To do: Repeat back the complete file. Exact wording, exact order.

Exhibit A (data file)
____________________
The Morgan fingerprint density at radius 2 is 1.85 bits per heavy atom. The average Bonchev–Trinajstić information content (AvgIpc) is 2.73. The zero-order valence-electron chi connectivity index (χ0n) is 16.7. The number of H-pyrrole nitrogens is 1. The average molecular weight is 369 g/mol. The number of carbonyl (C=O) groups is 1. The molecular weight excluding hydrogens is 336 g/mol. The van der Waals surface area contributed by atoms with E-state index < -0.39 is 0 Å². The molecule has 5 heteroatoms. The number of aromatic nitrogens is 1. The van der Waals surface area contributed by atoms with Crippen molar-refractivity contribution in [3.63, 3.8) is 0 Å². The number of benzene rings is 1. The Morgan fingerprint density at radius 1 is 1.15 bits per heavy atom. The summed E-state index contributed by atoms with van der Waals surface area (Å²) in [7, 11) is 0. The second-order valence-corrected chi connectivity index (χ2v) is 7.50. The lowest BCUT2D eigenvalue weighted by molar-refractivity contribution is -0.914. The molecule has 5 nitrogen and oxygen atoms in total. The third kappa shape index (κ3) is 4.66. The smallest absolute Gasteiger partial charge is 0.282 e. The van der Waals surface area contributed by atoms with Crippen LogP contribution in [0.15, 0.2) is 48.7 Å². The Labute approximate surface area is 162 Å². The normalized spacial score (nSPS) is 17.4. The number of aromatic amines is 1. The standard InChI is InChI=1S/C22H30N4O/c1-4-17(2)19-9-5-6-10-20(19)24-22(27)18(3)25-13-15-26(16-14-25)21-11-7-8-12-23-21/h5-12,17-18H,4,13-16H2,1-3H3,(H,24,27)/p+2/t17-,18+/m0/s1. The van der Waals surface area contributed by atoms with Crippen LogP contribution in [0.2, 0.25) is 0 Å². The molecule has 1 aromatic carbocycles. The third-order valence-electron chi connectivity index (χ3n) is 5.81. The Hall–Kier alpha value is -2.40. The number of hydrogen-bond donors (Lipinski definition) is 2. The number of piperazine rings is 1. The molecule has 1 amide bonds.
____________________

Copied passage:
The Morgan fingerprint density at radius 2 is 1.85 bits per heavy atom. The average Bonchev–Trinajstić information content (AvgIpc) is 2.73. The zero-order valence-electron chi connectivity index (χ0n) is 16.7. The number of H-pyrrole nitrogens is 1. The average molecular weight is 369 g/mol. The number of carbonyl (C=O) groups is 1. The molecular weight excluding hydrogens is 336 g/mol. The van der Waals surface area contributed by atoms with E-state index < -0.39 is 0 Å². The molecule has 5 heteroatoms. The number of aromatic nitrogens is 1. The van der Waals surface area contributed by atoms with Crippen molar-refractivity contribution in [3.63, 3.8) is 0 Å². The number of benzene rings is 1. The Morgan fingerprint density at radius 1 is 1.15 bits per heavy atom. The summed E-state index contributed by atoms with van der Waals surface area (Å²) in [7, 11) is 0. The second-order valence-corrected chi connectivity index (χ2v) is 7.50. The lowest BCUT2D eigenvalue weighted by molar-refractivity contribution is -0.914. The molecule has 5 nitrogen and oxygen atoms in total. The third kappa shape index (κ3) is 4.66. The smallest absolute Gasteiger partial charge is 0.282 e. The van der Waals surface area contributed by atoms with Crippen LogP contribution in [0.15, 0.2) is 48.7 Å². The Labute approximate surface area is 162 Å². The normalized spacial score (nSPS) is 17.4. The number of aromatic amines is 1. The standard InChI is InChI=1S/C22H30N4O/c1-4-17(2)19-9-5-6-10-20(19)24-22(27)18(3)25-13-15-26(16-14-25)21-11-7-8-12-23-21/h5-12,17-18H,4,13-16H2,1-3H3,(H,24,27)/p+2/t17-,18+/m0/s1. The van der Waals surface area contributed by atoms with Crippen LogP contribution in [0.2, 0.25) is 0 Å². The molecule has 1 aromatic carbocycles. The third-order valence-electron chi connectivity index (χ3n) is 5.81. The Hall–Kier alpha value is -2.40. The number of hydrogen-bond donors (Lipinski definition) is 2. The number of piperazine rings is 1. The molecule has 1 amide bonds.